The points system may steer doctors toward considering more aggressive treatments such as implantable defibrillators and pacemakers for those at low risk of death. However, elderly patients with a high risk may want to avoid stressful and unnecessary medical intervention and may benefit most from palliative or hospice care.
"It has typically been very difficult to predict how long a person hospitalized with heart failure may survive," says senior author Michael W. Rich, M.D., associate professor of medicine and a geriatric cardiologist at Barnes-Jewish Hospital. "That has made it hard for the treating physician to know how aggressive to be with therapy."
In their study, which followed 282 elderly heart failure patients for up to 14 years, the researchers identified seven factors that most affect patient survival:
• advanced age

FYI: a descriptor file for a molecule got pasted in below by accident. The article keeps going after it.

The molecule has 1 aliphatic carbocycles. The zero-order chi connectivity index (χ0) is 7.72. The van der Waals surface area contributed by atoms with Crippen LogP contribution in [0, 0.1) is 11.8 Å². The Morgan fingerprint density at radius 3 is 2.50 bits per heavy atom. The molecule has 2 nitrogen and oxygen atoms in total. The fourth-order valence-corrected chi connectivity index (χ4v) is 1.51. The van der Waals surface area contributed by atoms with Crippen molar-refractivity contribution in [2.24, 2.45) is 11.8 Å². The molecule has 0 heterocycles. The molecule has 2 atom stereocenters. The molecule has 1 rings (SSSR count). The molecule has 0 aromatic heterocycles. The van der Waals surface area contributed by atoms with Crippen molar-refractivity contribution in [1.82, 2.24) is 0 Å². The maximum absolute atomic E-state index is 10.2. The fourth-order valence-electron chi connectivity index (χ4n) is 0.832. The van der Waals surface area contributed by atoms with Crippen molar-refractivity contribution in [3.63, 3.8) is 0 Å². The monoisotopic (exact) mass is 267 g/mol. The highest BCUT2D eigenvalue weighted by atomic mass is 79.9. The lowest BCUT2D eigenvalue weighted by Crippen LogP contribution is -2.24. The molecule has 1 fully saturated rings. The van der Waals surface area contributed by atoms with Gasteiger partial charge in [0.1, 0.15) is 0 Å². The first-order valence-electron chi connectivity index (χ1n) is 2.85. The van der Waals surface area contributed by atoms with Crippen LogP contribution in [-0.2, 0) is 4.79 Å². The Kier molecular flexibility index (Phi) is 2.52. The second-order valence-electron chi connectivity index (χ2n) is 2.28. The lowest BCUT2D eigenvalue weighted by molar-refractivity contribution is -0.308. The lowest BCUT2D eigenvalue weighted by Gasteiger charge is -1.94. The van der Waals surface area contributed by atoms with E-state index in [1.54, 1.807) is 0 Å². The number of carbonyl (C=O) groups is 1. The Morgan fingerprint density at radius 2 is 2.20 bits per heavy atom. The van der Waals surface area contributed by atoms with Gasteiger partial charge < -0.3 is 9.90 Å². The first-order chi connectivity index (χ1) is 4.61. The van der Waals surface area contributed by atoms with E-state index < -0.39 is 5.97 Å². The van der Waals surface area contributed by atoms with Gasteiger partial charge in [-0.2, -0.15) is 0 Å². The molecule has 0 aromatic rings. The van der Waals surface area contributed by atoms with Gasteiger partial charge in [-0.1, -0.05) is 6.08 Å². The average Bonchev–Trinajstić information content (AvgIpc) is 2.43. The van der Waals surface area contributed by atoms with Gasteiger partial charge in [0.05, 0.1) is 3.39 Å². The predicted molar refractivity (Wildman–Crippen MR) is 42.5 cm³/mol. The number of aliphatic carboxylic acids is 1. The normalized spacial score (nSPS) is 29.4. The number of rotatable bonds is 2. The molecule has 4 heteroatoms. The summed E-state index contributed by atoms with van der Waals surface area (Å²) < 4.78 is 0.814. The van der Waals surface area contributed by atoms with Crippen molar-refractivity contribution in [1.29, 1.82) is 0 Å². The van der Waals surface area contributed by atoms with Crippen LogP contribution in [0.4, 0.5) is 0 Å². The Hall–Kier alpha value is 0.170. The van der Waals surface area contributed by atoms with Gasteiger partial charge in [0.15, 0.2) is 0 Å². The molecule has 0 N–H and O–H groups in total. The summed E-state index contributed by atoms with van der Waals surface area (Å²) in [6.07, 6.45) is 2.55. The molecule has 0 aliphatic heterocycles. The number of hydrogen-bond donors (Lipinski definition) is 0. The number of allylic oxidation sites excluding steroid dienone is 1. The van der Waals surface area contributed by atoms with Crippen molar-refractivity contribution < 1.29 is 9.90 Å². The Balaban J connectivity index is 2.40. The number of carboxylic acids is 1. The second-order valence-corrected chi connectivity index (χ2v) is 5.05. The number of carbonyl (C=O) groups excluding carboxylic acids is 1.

• a history of dementia (contributes to a host of conditions related to the inability to properly care for oneself)
• coronary artery disease (arteries that supply blood to the heart muscle are hardened and narrowed)
• peripheral vascular disease (similar to coronary artery disease but involving blood vessels outside of the heart and brain)
• low sodium in the blood (an indication of neurohormonal imbalance)
• high urea in the blood (a reflection of poor cardiac output that affects kidney function)
• low blood pressure (a result of weakened heart function).
The study showed that patients with four or more of the risk factors had a low probability of surviving longer than six months. But if patients had none or just one of the factors, they had a good chance of living five years or more. Patients with two to three factors were likely to live at least a year.
MEDICA.de; Source: Washington University in St. Louis